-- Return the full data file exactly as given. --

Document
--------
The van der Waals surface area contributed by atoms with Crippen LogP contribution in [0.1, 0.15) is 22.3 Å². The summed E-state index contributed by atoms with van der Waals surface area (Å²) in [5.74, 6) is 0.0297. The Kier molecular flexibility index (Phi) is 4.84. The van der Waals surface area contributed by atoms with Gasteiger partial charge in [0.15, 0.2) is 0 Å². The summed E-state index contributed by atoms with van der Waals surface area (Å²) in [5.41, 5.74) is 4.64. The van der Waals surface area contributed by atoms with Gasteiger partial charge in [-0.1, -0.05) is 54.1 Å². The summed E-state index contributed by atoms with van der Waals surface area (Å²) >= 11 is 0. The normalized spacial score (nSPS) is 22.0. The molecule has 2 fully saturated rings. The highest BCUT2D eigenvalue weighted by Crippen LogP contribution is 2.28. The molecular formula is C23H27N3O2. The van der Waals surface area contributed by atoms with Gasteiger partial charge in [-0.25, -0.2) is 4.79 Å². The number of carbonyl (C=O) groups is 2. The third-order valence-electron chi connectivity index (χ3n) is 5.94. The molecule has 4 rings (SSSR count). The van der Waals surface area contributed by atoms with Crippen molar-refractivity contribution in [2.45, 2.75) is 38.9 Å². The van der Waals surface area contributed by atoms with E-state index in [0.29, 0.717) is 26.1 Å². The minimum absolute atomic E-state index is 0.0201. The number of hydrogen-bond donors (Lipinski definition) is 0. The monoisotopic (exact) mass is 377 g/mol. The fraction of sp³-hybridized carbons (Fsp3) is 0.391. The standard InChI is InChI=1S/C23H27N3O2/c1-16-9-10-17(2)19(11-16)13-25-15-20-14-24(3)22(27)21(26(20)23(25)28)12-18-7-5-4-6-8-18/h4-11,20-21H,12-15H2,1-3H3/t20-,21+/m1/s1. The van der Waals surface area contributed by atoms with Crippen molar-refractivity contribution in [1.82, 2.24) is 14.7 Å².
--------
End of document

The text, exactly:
The van der Waals surface area contributed by atoms with Crippen LogP contribution in [0.1, 0.15) is 22.3 Å². The summed E-state index contributed by atoms with van der Waals surface area (Å²) in [5.74, 6) is 0.0297. The Kier molecular flexibility index (Phi) is 4.84. The van der Waals surface area contributed by atoms with Gasteiger partial charge in [0.15, 0.2) is 0 Å². The summed E-state index contributed by atoms with van der Waals surface area (Å²) in [5.41, 5.74) is 4.64. The van der Waals surface area contributed by atoms with Gasteiger partial charge in [-0.1, -0.05) is 54.1 Å². The summed E-state index contributed by atoms with van der Waals surface area (Å²) >= 11 is 0. The normalized spacial score (nSPS) is 22.0. The molecule has 2 fully saturated rings. The highest BCUT2D eigenvalue weighted by Crippen LogP contribution is 2.28. The molecular formula is C23H27N3O2. The van der Waals surface area contributed by atoms with Gasteiger partial charge in [-0.25, -0.2) is 4.79 Å². The number of carbonyl (C=O) groups is 2. The third-order valence-electron chi connectivity index (χ3n) is 5.94. The molecule has 4 rings (SSSR count). The van der Waals surface area contributed by atoms with Crippen molar-refractivity contribution in [2.45, 2.75) is 38.9 Å². The van der Waals surface area contributed by atoms with E-state index in [0.29, 0.717) is 26.1 Å². The minimum absolute atomic E-state index is 0.0201. The number of hydrogen-bond donors (Lipinski definition) is 0. The monoisotopic (exact) mass is 377 g/mol. The fraction of sp³-hybridized carbons (Fsp3) is 0.391. The standard InChI is InChI=1S/C23H27N3O2/c1-16-9-10-17(2)19(11-16)13-25-15-20-14-24(3)22(27)21(26(20)23(25)28)12-18-7-5-4-6-8-18/h4-11,20-21H,12-15H2,1-3H3/t20-,21+/m1/s1. The van der Waals surface area contributed by atoms with Crippen molar-refractivity contribution in [1.82, 2.24) is 14.7 Å².